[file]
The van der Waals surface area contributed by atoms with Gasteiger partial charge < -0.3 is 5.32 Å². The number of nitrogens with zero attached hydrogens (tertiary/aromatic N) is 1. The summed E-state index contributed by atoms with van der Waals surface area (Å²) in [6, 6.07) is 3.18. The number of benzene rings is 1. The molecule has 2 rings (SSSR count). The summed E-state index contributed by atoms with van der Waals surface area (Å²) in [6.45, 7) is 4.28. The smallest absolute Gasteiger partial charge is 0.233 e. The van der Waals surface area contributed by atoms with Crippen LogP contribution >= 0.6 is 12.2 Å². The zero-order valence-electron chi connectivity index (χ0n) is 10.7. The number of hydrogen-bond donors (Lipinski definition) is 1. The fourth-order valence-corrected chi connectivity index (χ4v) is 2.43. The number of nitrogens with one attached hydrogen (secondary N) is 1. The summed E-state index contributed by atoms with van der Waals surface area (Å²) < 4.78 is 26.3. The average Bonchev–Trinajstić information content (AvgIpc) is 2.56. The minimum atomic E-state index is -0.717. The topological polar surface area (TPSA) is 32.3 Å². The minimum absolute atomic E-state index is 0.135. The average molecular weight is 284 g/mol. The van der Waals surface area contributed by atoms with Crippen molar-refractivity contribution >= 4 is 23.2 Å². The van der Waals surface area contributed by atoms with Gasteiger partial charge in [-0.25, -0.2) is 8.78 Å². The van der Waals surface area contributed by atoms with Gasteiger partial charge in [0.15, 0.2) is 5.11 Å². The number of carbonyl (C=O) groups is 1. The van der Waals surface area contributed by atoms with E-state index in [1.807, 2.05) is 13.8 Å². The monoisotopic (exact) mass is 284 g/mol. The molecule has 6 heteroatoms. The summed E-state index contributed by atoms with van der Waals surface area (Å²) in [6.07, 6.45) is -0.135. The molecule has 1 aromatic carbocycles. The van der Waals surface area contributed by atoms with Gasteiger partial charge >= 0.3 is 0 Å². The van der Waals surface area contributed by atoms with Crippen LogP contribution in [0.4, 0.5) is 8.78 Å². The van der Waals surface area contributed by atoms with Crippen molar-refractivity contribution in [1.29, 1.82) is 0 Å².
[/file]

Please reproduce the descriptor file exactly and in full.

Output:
The van der Waals surface area contributed by atoms with Gasteiger partial charge < -0.3 is 5.32 Å². The number of nitrogens with zero attached hydrogens (tertiary/aromatic N) is 1. The summed E-state index contributed by atoms with van der Waals surface area (Å²) in [6, 6.07) is 3.18. The number of benzene rings is 1. The molecule has 2 rings (SSSR count). The summed E-state index contributed by atoms with van der Waals surface area (Å²) in [6.45, 7) is 4.28. The smallest absolute Gasteiger partial charge is 0.233 e. The van der Waals surface area contributed by atoms with Crippen LogP contribution >= 0.6 is 12.2 Å². The zero-order valence-electron chi connectivity index (χ0n) is 10.7. The number of hydrogen-bond donors (Lipinski definition) is 1. The fourth-order valence-corrected chi connectivity index (χ4v) is 2.43. The number of nitrogens with one attached hydrogen (secondary N) is 1. The summed E-state index contributed by atoms with van der Waals surface area (Å²) < 4.78 is 26.3. The average Bonchev–Trinajstić information content (AvgIpc) is 2.56. The minimum atomic E-state index is -0.717. The topological polar surface area (TPSA) is 32.3 Å². The minimum absolute atomic E-state index is 0.135. The average molecular weight is 284 g/mol. The van der Waals surface area contributed by atoms with Crippen molar-refractivity contribution >= 4 is 23.2 Å². The van der Waals surface area contributed by atoms with Gasteiger partial charge in [-0.25, -0.2) is 8.78 Å². The van der Waals surface area contributed by atoms with Gasteiger partial charge in [0.15, 0.2) is 5.11 Å². The number of carbonyl (C=O) groups is 1. The van der Waals surface area contributed by atoms with E-state index in [1.807, 2.05) is 13.8 Å². The monoisotopic (exact) mass is 284 g/mol. The molecule has 6 heteroatoms. The summed E-state index contributed by atoms with van der Waals surface area (Å²) in [6.07, 6.45) is -0.135. The molecule has 1 aromatic carbocycles. The van der Waals surface area contributed by atoms with Gasteiger partial charge >= 0.3 is 0 Å². The van der Waals surface area contributed by atoms with Crippen LogP contribution in [0.4, 0.5) is 8.78 Å². The van der Waals surface area contributed by atoms with Crippen molar-refractivity contribution in [1.29, 1.82) is 0 Å².